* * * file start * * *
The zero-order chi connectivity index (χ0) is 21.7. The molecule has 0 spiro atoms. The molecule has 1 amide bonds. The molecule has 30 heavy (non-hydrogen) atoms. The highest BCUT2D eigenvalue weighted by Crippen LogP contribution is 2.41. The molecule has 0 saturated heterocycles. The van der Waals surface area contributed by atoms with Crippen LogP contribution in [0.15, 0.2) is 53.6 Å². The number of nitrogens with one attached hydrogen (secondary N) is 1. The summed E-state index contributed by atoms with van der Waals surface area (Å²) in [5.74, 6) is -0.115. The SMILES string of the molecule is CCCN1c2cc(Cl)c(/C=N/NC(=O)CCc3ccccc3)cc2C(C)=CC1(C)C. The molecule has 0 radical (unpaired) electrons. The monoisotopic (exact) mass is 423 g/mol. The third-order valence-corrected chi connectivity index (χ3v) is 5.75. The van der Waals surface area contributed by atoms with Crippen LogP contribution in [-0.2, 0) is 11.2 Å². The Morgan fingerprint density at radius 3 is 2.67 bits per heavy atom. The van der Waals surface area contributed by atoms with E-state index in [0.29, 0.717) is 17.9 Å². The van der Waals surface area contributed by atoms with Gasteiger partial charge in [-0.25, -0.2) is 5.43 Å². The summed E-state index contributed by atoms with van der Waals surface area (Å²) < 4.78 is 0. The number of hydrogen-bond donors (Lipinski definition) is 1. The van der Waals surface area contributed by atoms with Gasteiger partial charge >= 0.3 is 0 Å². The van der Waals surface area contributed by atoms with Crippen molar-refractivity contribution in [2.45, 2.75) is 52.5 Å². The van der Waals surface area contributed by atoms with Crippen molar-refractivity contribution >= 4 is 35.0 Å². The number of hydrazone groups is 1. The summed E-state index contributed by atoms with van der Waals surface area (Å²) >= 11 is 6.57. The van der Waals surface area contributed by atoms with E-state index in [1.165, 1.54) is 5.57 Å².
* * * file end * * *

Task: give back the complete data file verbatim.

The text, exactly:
The zero-order chi connectivity index (χ0) is 21.7. The molecule has 0 spiro atoms. The molecule has 1 amide bonds. The molecule has 30 heavy (non-hydrogen) atoms. The highest BCUT2D eigenvalue weighted by Crippen LogP contribution is 2.41. The molecule has 0 saturated heterocycles. The van der Waals surface area contributed by atoms with Crippen LogP contribution in [0.15, 0.2) is 53.6 Å². The number of nitrogens with one attached hydrogen (secondary N) is 1. The summed E-state index contributed by atoms with van der Waals surface area (Å²) in [5.74, 6) is -0.115. The SMILES string of the molecule is CCCN1c2cc(Cl)c(/C=N/NC(=O)CCc3ccccc3)cc2C(C)=CC1(C)C. The molecule has 0 radical (unpaired) electrons. The monoisotopic (exact) mass is 423 g/mol. The third-order valence-corrected chi connectivity index (χ3v) is 5.75. The van der Waals surface area contributed by atoms with Crippen LogP contribution in [-0.2, 0) is 11.2 Å². The Morgan fingerprint density at radius 3 is 2.67 bits per heavy atom. The van der Waals surface area contributed by atoms with E-state index in [0.29, 0.717) is 17.9 Å². The van der Waals surface area contributed by atoms with Gasteiger partial charge in [-0.25, -0.2) is 5.43 Å². The summed E-state index contributed by atoms with van der Waals surface area (Å²) < 4.78 is 0. The number of hydrogen-bond donors (Lipinski definition) is 1. The van der Waals surface area contributed by atoms with Gasteiger partial charge >= 0.3 is 0 Å². The van der Waals surface area contributed by atoms with Crippen molar-refractivity contribution in [2.45, 2.75) is 52.5 Å². The van der Waals surface area contributed by atoms with Crippen molar-refractivity contribution >= 4 is 35.0 Å². The number of hydrazone groups is 1. The summed E-state index contributed by atoms with van der Waals surface area (Å²) >= 11 is 6.57. The van der Waals surface area contributed by atoms with E-state index in [1.165, 1.54) is 5.57 Å².